<strong>Multi-use trail going ahead</strong>

Development to start west of Lawrencetown

Published on April 23, 2014
Seen from the south side, the new bridge on the trail between Lawrencetown and Paradise has a big gap to span. This was early this morning, the first day of construction.
Lawrence Powell

By Stephen Hawboldt

The Spectator

www.annapoliscountyspectator.ca

 

Danny Phinney, President of the Annapolis County Trails Society (ACTS), told the April session of the Annapolis County Council that a multi use trail will be built on the former Dominion Atlantic Railway corridor from west Lawrencetown to Tupperville.

The councillors were told that earlier this month ACTS received the letter of authority from the Department of Natural Resources. Phinney said that the 17.5 km section will take three years to build at an estimated cost of $700,000. 

In 2014, the trail from west Lawrencetown to the Balcom Road will be developed to the more rigorous destination trail standards that creates easy passage for bicycles. Phinney said that almost none of the trail developed so far by ACTS meets the standard that is now required to support active living tourism in the province.

This section includes the village of Paradise where citizens have strongly opposed  motorized traffic on the former rail line as it passes very close to many homes. In some locations, the trail is within a few meters of private homes. That  group of citizens was unsuccessful in their court action to have this section of trail designated as non motorized.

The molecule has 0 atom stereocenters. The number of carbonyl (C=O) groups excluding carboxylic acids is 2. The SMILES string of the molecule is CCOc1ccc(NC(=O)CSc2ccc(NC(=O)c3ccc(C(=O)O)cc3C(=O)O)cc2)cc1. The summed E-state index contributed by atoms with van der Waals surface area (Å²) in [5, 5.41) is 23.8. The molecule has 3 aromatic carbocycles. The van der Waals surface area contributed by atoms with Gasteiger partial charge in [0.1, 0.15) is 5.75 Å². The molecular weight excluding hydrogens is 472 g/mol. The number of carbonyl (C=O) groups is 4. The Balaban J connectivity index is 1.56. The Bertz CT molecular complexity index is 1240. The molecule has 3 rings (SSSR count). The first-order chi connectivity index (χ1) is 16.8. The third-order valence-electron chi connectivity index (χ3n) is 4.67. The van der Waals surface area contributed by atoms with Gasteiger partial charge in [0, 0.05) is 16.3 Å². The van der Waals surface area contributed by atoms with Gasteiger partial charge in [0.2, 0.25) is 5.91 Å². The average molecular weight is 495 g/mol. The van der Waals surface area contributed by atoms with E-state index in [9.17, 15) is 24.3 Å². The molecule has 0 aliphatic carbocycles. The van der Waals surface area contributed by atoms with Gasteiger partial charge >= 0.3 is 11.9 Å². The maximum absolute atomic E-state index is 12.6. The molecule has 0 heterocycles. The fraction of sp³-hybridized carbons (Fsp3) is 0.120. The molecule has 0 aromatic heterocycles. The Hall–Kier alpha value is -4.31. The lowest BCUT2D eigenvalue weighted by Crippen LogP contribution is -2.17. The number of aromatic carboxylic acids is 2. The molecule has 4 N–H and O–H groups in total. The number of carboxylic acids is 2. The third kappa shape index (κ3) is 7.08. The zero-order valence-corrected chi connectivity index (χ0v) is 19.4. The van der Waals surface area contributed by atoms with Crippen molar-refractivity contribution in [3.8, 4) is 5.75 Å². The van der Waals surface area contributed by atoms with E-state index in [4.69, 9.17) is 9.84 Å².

Phinney told the council that this trail will be carefully managed and be suited for bicycle travel as well as motorized vehicles. The District 7 councillor, Timothy Habinski, reminded the ACTS’ president that, “strong policing needs to be a priority.”

Phinney said that any opposition maybe due, “to an element of one or two people who have stirred the pot.”  Habinski disagreed, telling Phinney that during the municipal election in 2012, most people he talked to in the Paradise area were very concerned about motorized traffic so close to their homes. If issues arise, Phinney invited citizens could call him or John Stacey at the Department of Natural Resources in Lawrencetown.

According to Phinney, the section from Tupperville to Annapolis Royal will be developed following completion of the current section. The Annapolis Royal to Bear River section will take even longer and will be non-motorized due to the loss of major bridges and Crown land purchases.

Phinney thanked the councillors for their annual support of $5,000 for trail maintenance. He asked them to consider increasing the $25,000 capital grant.